Legionella pneumophila (Lp) is the agent of Legionnaires’ disease, a common and potentially fatal form of pneumonia. Humans come in contact with Lp by inhaling contaminated water droplets produced by aerosol-generating devices. Lp flourishes in water systems by growing in a wide variety of amoebae. Thus, deciphering how Lp infects amoebae is critical to our understanding of the transmission of disease. Recently, we found that the cytoplasmic Cas2 protein of Lp promotes bacterial infection of multiple amoebae; e.g., cas2 mutants, but not their complemented derivatives, exhibit a 1000-fold defect in Acanthamoeba castellanii. The Cas2 family of proteins is well known for its role in the bacterial and archeal CRISPR-Cas system that constitutes a form of adaptive immunity against phage and plasmid. However, the infection event mediated by Lp Cas2 is distinct from this function, because cas2 mutants exhibit their infection defects in the absence of phage or plasmid and mutants lacking the CRISPR array or any one of the other cas genes are not impaired in infection. Our most recent studies further show that purified Cas2 of Lp has RNase and DNase activity, with the RNase activity being most pronounced. By characterizing a catalytically deficient version of Cas2, we determined that nuclease activity is critical for promoting infection of amoebae. Remarkably, introduction of Cas2, but not its catalytic mutant form, into a strain of Lp that naturally lacks a CRISPR-Cas locus caused that strain to be 80-fold more infective for amoebae, unequivocally showing that Cas2 facilitates the infection process independently of any other component encoded by the CRISPR-Cas locus. Overall, these data document that the acquisition and retention of the Cas2 nuclease provides a unique, selective advantage for Lp in environmental niches that are critical for the transmission of disease. Furthermore, they are a novel demonstration of a non-canonical role for Cas2. Thus, we now hypothesize that Lp Cas2, by virtue of its ability to cleave, process, or degrade RNA, modulates an mRNA or sRNA that encodes or regulates an infectivity determinant(s). We further posit that the specificity of this Cas2 activity is achieved in the context of the bacterial cell by the interaction between Cas2 and another (non-CRISPR-Cas) protein or proteins. The experiments proposed in this application aim to uncover the target(s) of the Cas2 RNase (Aim1) and identify interacting partners of Cas2 that might be helping to guide its target selection (Aim 2). Given that Cas2 is conserved across all CRISPR-Cas systems, it is likely that our findings concerning the Cas2 nuclease activity will have implications for many other bacteria and archaea, including many pathogens. In sum, this innovative proposal will i) elucidate a novel infectivity determinant, ii) continue to reshape our view of CRISPR-Cas as having roles outside of phage/plasmid immunity, and iii) uncover a new form of gene regulation.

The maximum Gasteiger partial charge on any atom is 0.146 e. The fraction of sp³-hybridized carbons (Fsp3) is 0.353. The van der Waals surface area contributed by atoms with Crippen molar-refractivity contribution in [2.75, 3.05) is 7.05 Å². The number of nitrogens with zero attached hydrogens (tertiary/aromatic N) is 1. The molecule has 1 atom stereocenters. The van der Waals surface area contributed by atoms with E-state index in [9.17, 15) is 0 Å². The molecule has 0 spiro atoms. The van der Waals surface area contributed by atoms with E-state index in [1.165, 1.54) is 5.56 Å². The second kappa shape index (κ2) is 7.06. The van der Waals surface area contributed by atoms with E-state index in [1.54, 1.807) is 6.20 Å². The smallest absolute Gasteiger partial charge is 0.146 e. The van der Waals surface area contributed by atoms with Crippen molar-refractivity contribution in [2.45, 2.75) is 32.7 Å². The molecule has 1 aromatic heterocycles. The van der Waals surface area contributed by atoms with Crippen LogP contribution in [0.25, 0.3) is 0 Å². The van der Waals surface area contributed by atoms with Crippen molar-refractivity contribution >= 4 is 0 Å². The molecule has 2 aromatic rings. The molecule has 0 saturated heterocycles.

|Effective start/end date||1/1/17 → 12/31/19|
- National Institute of Allergy and Infectious Diseases (5R21AI123462-02)